System Floating Point Performance:

2 TFLOPS

Storage:

  • HDD
  • Detachable 2.5” HDD slot x 1

I/O:

  • USB: Front x 4, Rear x 2 (USB2.0)
  • Memory Stick: standard/Duo, PRO x 1
  • SD: standard/mini x 1
  • CompactFlash: (Type I, II) x 1

Communication:

Ethernet (10BASE-T, 100BASE-TX, 1000BASE-T) x3 (input x 1 + output x 2)

Wi-Fi:

IEEE 802.11 b/g

Bluetooth:

Bluetooth 2.0 (EDR)

Controller:

  • Bluetooth (up to 7)
  • USB2.0 (wired)
  • Wi-Fi (PSP®)
  • Network (over IP)

AV Output:

  • Screen size: 480i, 480p, 720p, 1080i, 1080p
  • HDMI: HDMI out x 2
  • Analog: AV MULTI OUT x 1
  • Digital audio: DIGITAL OUT (OPTICAL) x 1

CD Disc media (read only):

  • PlayStation CD-ROM
  • PlayStation 2 CD-ROM
  • CD-DA (ROM), CD-R, CD-RW
  • SACD Hybrid (CD layer), SACD HD
  • DualDisc (audio side), DualDisc (DVD side)

DVD Disc media (read only):

  • PlayStation 2 DVD-ROM
  • PLAYSTATION 3 DVD-ROM
  • DVD-Video: DVD-ROM, DVD-R, DVD-RW, DVD+R, DVD+RW

Blu-ray Disc media (read only):

  • PLAYSTATION 3 BD-ROM
  • BD-Video: BD-ROM, BD-R, BD-RE

Ratings

Graphics 9/10
Audio 10/10
Variety of Games 9/10
Accessories 10/10
Price 8/10

Buy The Sony Playstation 3 From Amazon.com

Buy The Sony PlayStation 3 From Amazon.co.uk

VN:F [1.9.17_1161]
Rating: 10.0/10 (4 votes cast)
VN:F [1.9.17_1161]
Rating: +4 (from 4 votes)

Nintendo DS Lite – One Step Closer to Perfectness…

Filed under: Nintendo DS Consoles — Tags: , , , , , , — Mike Cieply @ 16:46 December 22, 2009

Pros

Display panels clearly larger than original model; Overall size smaller; Several more screen brightness settings; Design exceptionally dazzling; Extended battery life; Colors brighter, more pronounced, and more noticeable; Weighs less; Buttons easier to press; Start button relocated to prevent accidental shutdown; Massive selection of colors; Affordable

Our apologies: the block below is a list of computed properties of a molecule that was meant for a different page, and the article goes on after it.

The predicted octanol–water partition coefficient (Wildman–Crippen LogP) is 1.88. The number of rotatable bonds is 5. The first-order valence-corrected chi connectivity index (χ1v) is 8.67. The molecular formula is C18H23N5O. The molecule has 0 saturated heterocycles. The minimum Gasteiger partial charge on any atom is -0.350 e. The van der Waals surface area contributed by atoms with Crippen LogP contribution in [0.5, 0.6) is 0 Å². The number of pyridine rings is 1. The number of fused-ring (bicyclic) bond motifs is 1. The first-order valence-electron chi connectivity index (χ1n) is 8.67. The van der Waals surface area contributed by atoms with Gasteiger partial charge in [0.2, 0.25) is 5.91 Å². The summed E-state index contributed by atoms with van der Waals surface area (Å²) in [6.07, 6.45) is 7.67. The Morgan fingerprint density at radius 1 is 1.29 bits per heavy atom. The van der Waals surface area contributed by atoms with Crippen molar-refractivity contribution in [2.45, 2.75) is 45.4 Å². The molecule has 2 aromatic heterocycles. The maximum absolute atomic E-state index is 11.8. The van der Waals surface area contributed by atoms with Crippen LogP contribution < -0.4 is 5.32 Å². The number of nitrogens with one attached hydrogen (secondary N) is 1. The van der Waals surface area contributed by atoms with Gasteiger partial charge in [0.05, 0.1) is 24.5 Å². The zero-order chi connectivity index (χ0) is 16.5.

Cons

May be too small for some hands; More likely to break than original model; Game Boy Advance game paks protrude from bottom by about a centimeter

Summary

Two years after mild success with the platform, Nintendo releases a stunning upgrade that improves the console in almost every way.

Nintendo DS LiteIntroduction

The Nintendo DS was once considered a failure. The system had been out on the market for two years, lagging behind Sony’s PlayStation Portable in sales, and there was an obvious lack of quality games developed for it. Coupling these reasons with its unattractive, awkward design and low-quality display panels, it’s no wonder why the DS hadn’t take off like previous consoles. However, in 2006, Nintendo thrilled the world with the DS Lite, a redesigned model of the platform. The gorgeous new system, together with a few AAA games, launched the DS to a new success. The DS Lite continues to sell now more than ever, even three years after its initial release. Nintendo has reclaimed the throne yet again.

Features and Design

Gamers will first see the difference as soon as they open the box. When closed, the DS Lite is considerably smaller than the original. Furthermore, the top half no longer has that strange, curved shape to it; it has been replaced with a smooth, flat shell. In fact, the entire shape is very straight and rectangular, but with its smooth and rounded edges, fits into your hands comfortably.